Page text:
FIC accused of illegally leaking CR17 statements
President Cyril Ramaphosa has accused the Financial Intelligence Centre (FIC) of unlawfully leaking bank account statements linked to his 2017 ANC election campaign that are at the centre of his legal dispute with Public Protector Busisiwe Mkhwebane.
If Ramaphosa’s lawyers can show Mkhwebane obtained financial intelligence about his campaign funding unlawfully, and used it as evidence illegally, they will have powerful grounds to seek the review of her CR17 campaign report, according to Business Day legal writer Karyn Maughan.
Ramaphosa’s lawyers suggested that the FIC provided confidential bank records to Mkhwebane without having a legal basis to do so, and have questioned why it provided information beyond what she had asked for.
Business Day points out the FIC is mandated to identify the proceeds of crime, and combat money laundering and terror financing through the analysis of financial data and provision of financial intelligence to the authorities.
It says the unit is now under pressure to explain how it provided Ramaphosa’s records to the Public Protector and why, or face accusations of legal incompetence.
In a letter sent to FIC director Xolisile Khanyile last week, Ramaphosa’s attorney Peter Harris questioned why the centre provided more than two years’ worth of records to Mkhwebane, when she had asked only for statements linked to the Bosasa donation to the CR17 campaign.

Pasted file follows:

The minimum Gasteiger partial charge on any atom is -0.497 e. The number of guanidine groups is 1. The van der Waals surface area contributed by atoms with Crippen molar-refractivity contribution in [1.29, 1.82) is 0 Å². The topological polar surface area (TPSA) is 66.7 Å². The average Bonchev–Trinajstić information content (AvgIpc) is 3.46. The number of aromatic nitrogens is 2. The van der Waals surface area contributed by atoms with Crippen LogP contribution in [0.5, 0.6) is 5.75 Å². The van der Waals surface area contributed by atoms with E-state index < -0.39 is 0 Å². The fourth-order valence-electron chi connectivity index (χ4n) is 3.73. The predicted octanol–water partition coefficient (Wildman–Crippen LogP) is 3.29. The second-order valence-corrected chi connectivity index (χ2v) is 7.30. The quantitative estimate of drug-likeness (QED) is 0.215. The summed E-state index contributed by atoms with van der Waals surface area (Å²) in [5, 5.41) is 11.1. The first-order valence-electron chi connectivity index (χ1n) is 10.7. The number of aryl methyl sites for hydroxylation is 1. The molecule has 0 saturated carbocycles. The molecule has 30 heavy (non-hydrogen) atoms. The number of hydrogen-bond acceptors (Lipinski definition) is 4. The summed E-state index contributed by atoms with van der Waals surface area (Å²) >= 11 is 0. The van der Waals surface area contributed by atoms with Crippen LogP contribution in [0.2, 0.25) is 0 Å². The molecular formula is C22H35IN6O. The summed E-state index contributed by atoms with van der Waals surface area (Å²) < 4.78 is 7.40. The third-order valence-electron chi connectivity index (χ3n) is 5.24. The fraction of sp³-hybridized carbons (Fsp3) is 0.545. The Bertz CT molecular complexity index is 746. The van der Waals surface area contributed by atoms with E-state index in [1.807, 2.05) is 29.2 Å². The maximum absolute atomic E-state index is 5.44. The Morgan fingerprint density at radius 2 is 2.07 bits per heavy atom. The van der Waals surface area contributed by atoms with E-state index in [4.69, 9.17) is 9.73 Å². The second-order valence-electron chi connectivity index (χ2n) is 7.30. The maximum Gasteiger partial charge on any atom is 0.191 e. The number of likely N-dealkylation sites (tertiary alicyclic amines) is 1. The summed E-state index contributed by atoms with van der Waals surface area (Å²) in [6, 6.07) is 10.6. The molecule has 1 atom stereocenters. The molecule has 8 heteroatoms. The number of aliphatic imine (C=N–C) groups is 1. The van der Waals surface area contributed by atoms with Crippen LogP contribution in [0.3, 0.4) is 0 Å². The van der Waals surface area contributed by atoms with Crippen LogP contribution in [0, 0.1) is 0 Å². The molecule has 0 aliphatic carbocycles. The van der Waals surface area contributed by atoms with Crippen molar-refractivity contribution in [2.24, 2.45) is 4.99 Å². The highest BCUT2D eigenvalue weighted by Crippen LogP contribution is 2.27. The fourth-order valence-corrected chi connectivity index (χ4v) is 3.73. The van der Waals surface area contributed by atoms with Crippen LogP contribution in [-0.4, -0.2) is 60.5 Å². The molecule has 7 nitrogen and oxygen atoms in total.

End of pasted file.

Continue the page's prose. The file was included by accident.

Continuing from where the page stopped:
Harris asked that Khanyile clarify exactly which provisions of the FIC Act she relied on, and ‘for what purpose’ to ‘request and receive’ statements from banks for all the accounts linked to Ramaphosa’s campaign funding, notes Business Day.
He also asked that Khanyile confirm whether or not the FIC obtained a warrant for these statements, and whether the unit had ensured that Mkhwebane’s request complied with the law.
Ramaphosa has described Mkhwebane’s report on his campaign funding as legally and factually flawed, and is in the process of challenging its validity in the Gauteng High Court (Pretoria).
A day after the High Court was persuaded to seal the documents, much of that information was leaked to media outlets. In a letter sent to Mkhwebane last week, Harris said as the documents in question were only in the possession of the Public Protector and Ramaphosa’s lawyers, ‘we are extremely concerned that the documents may have been leaked from your office’.
Mkhwebane’s office has consistently denied any wrongdoing and continues to insist she is not the only person who had access to the information.
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